How To Draw a Bird
A new guide to bird drawing inspires a deeper connection with nature.
The snowy egret I’m sketching is not cooperating. I can’t get its kinked yet sinewy neck to look right. And its legs—there shouldn’t be four of them! My bird looks like a pistachio stuck with a speared olive, walking on clothespins.
Meanwhile, as I scrawl with a pencil on a small sketchpad, my model—a wild bird—continues pecking at mudflats in Bolinas Lagoon, between Northern California’s Point Reyes National Seashore and the Golden Gate National Recreation Area, completely oblivious to my artistic frustrations.John Muir Laws, a California-based artist, naturalist, educator, scientist, and field guide author (he’s related only “by spirit” to the legendary naturalist). After a morning crash course on the basics, set in the classroom, Laws has led 16 of us adult students into a breezy, sun-streaked day to try our hands at field sketching.
Raised by an amateur botanist and a birder, Laws, 46, learned to love nature at an early age. His grandmother first, then a family friend, turned him on to drawing, a pursuit that became an essential tool—Laws is severely dyslexic and supplements written observations of the natural world with sketches. He has devised a novel array of tips that may not transform you into the next David Sibley overnight but are easy and rewarding to follow. His new book, The Laws Guide to Drawing Birds (Heyday Books, $24.95), just came out. “We have this myth that drawing is a gift,” says Laws, but “it’s a skill that any of us can learn.” What’s more, developing it inspires much more than just artwork—it can make you a better birder and naturalist by forcing you to pay close attention to what you’re sketching and look beyond what you need to identify the bird. “You’re seeing details that have always been there in front of you but you’ve never really been able to focus on,” Laws explains.
While I have an artistic bent, until my course with Laws, I had virtually no experience drawing birds aside from the occasional doodle. If tasked with penciling in, say, a blue jay perched on a nearby branch, I probably would have begun by outlining its contours. But to get started, Laws instead suggests three basic steps. First, notice the bird’s posture—Is it looking up? What’s the body’s angle?—and draw a simple line, like an axis, suggestive of that position.
Next, focus on the bird’s proportions. What size are the head and body, and where is one relative to the other? Using the initial line you drew as a guide, block in the proportions with circular shapes. The result should be something vaguely resembling Frosty the Snowman. At this stage—and this is critical—double-check your work. Those who don’t may learn the hard way. “At the end of the drawing they’ll say, ‘My bird looks wrong,’ ” says Laws. “That’s because you have a western sandpiper with a head the size of a chickadee. And at that point, there’s nothing that you can really do to fix that.” (You can use an eraser while you draw, but I find it cumbersome to fiddle with one while trying to capture a moving bird.)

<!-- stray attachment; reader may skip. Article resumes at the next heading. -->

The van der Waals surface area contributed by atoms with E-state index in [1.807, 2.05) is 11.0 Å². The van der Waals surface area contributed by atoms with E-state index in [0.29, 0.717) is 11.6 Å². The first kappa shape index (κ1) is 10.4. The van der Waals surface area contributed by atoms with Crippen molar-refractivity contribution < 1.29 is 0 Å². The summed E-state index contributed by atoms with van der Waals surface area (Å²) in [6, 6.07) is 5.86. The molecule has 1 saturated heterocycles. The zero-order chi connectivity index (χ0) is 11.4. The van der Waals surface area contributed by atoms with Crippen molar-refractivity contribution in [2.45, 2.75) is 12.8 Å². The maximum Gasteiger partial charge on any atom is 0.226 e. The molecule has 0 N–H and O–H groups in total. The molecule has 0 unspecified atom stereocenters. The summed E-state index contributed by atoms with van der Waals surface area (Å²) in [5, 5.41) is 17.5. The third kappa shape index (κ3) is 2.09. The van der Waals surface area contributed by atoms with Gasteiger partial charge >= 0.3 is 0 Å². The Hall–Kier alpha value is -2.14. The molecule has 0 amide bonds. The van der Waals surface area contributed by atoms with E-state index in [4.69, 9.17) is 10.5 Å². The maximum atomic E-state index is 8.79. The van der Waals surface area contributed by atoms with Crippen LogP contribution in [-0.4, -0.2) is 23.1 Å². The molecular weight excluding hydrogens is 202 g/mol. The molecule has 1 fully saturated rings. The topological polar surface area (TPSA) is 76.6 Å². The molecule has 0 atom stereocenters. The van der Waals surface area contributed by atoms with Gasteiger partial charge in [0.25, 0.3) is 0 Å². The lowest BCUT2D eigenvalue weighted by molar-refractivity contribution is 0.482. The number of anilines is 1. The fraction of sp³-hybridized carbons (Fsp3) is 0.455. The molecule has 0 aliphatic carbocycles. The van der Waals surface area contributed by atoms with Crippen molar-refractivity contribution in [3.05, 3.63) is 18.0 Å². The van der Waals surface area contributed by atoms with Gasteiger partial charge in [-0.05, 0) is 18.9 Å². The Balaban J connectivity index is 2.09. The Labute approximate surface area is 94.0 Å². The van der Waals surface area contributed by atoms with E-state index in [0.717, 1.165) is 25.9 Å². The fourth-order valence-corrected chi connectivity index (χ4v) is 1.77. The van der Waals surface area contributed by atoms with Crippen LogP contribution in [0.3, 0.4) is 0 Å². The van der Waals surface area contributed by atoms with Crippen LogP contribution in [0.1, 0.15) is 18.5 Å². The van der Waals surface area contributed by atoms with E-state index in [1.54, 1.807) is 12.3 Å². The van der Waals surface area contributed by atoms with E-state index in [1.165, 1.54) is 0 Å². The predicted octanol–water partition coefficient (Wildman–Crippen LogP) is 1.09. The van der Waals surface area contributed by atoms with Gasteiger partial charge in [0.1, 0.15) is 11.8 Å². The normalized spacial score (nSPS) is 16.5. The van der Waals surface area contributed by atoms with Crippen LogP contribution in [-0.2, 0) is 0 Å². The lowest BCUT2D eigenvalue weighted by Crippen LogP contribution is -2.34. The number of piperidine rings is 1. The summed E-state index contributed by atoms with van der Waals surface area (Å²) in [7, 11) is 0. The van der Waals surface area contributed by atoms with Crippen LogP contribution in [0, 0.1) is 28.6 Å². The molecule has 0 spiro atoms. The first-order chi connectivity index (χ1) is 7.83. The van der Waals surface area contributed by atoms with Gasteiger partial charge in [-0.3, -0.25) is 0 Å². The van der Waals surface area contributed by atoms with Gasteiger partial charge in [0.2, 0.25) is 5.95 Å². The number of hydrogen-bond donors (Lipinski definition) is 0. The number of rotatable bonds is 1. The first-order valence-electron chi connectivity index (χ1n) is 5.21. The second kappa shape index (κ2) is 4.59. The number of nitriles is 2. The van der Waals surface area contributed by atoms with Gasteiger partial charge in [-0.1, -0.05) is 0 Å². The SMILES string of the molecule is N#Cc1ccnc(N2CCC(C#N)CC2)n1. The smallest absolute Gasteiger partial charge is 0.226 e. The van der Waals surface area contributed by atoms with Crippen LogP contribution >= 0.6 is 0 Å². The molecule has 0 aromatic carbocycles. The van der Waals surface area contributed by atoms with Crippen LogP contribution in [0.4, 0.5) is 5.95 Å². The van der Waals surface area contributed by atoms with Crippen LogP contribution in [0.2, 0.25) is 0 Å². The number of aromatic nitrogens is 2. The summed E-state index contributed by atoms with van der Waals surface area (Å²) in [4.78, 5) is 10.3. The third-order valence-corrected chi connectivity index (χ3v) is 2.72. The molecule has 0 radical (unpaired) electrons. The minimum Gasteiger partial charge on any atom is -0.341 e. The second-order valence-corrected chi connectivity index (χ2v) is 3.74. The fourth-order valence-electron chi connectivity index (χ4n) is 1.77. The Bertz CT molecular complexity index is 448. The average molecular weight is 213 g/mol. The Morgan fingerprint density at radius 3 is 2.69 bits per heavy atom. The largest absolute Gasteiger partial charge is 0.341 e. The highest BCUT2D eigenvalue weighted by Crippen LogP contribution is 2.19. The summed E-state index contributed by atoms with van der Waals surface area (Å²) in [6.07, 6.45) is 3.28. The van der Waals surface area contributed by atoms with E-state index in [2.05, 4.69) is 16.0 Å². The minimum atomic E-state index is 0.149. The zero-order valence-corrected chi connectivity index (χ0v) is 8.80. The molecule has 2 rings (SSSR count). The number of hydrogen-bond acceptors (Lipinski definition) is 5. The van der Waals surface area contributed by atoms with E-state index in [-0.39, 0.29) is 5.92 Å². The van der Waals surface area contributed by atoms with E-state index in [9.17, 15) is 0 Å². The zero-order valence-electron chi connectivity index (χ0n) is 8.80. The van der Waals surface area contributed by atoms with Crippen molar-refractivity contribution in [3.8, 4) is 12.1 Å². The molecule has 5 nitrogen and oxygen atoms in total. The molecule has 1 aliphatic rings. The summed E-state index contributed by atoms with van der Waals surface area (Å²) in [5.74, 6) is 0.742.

Once the proportions check out, look for the bird’s defining angles, such as where the head and tail connect with the body. “I think of carving those into these bubbles of proportion that I’ve set up,” says Laws. “I then have a framework [in which] I can come along and start to put in the detail.” To better identify these angles, take note of “negative space”—that is, the area around the bird that’s not bird. Focusing on this open space will bring the individual’s defining edges into stark relief.
Mastering these three steps helps capture what Laws calls the bird’s oomph or, as some birders say, its jizz—the essence of the species. “What is finchiness, finchosity? You want your chickadee to be chickadee-esque,” says Laws, your magpie to be “magpie-y.” Think of Roger Tory Peterson’s silhouettes. They’re deceptively simple, black shapes, yet they clearly represent one type of bird, even without the details.